IRELAND’S BOOKMAKERS NOT WILD ABOUT PROPOSED LOTTERY BETTING BAN
Some Irish politicians want to prohibit the nation’s bookmakers from offering lottery betting either online or in their betting shops.
Ireland is in the midst ofupdating its archaic gambling laws, although this interminable process seems to have begun shortly after the potato famine. Nevertheless, Irish politicians continue to debate the specifics of the Gaming and Lotteries (Amendment) Bill 2019, and the apparently mortal threat of lottery betting has now been thrown into the mix.
Irish media outlet RTÉ reported this week that Donnchadh Ó Laoghaire, a Sinn Fein member of the Justice Committee in the Irish legislature’s lower house, submitted an amendment to the gambling bill that would prohibit Irish bookmakers from offering bets on lottery outcomes.
Ó Laoghaire claimed that these “lottery type experience games” were depriving the National Lottery of €400m in annual revenue, which in turn meant Lottery operator Premier Lotteries Ireland (PLI) was funnelling €110m less than it might toward good causes each year.
That argument will sound familiar to anyone who’s listened to PLI execs whinge about how ‘parasitic’ online lottery betting operators such as Lottoland, MyLotto24 and MultiLotto have been drinking their lotto milkshakes in recent years (although these companies beg to differ). And Ó Lagohaire appears to have been quoting directly from a submission PLI made to the committee.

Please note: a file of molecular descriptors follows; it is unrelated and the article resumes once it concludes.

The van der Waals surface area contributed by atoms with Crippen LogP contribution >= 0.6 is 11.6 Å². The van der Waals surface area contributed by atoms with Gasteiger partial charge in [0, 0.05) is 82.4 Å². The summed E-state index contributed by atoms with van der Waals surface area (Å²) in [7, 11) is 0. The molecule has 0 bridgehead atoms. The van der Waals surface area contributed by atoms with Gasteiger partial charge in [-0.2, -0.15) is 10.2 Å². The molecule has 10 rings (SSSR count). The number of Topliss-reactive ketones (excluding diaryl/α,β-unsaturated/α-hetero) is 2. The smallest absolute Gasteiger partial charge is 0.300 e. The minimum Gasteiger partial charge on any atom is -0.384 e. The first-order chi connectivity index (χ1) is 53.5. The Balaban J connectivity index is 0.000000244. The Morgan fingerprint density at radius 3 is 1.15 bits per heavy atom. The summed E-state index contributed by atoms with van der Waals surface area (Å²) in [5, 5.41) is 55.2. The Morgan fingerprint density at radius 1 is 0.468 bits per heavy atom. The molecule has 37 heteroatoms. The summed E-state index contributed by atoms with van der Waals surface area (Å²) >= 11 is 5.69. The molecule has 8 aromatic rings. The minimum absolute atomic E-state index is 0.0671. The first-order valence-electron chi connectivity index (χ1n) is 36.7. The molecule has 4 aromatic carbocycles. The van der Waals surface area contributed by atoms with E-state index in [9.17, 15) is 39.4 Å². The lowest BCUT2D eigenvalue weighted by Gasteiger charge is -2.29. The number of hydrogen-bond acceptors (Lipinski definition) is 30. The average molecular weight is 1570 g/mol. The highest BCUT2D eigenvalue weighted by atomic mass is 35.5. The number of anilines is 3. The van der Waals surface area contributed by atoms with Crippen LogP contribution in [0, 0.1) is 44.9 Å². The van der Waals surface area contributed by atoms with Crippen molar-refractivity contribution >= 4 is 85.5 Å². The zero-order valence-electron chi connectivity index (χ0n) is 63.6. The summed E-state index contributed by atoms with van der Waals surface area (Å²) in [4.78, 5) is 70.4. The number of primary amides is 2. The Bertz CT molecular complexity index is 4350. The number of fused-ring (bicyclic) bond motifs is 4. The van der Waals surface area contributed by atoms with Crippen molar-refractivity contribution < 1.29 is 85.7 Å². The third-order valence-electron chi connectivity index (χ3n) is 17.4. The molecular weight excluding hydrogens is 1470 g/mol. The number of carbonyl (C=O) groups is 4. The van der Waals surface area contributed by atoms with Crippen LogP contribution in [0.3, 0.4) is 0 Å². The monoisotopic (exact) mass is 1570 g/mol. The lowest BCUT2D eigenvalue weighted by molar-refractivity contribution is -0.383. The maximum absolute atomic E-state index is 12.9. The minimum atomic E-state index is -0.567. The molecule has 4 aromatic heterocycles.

The Irish Bookmakers’ Association (IBA) issued a statement reminding everyone that its members have been offering lottery betting for a quarter-century now, and lottery betting is estimated to account for 10% of retail turnover and 5% online. IBA chair Sharon Byrne noted that bookmakers are also major contributors to good causes and said a lottery betting ban “will only serve to extend a monopoly via misplaced legislation.”
The Irish government has already come out against a proposed lottery betting ban, with Minister of StateDavid Stanton noting that accepting this amendment “might lead to further demands from the National Lottery,” such as a ban on local lotteries that benefit sports clubs and community groups, who are also allegedly siphoning sales from the national product.
Ó Lagohaire later withdrew his amendment but reportedly plans to bring up the issue again when the legislature reconvenes in the fall. Ó Lagohaire subsequently issued a tweet clarifying that his amendment “was focused on online off shore organizations taking money away from national lotteries (not on having a bet on lotto in bookies).”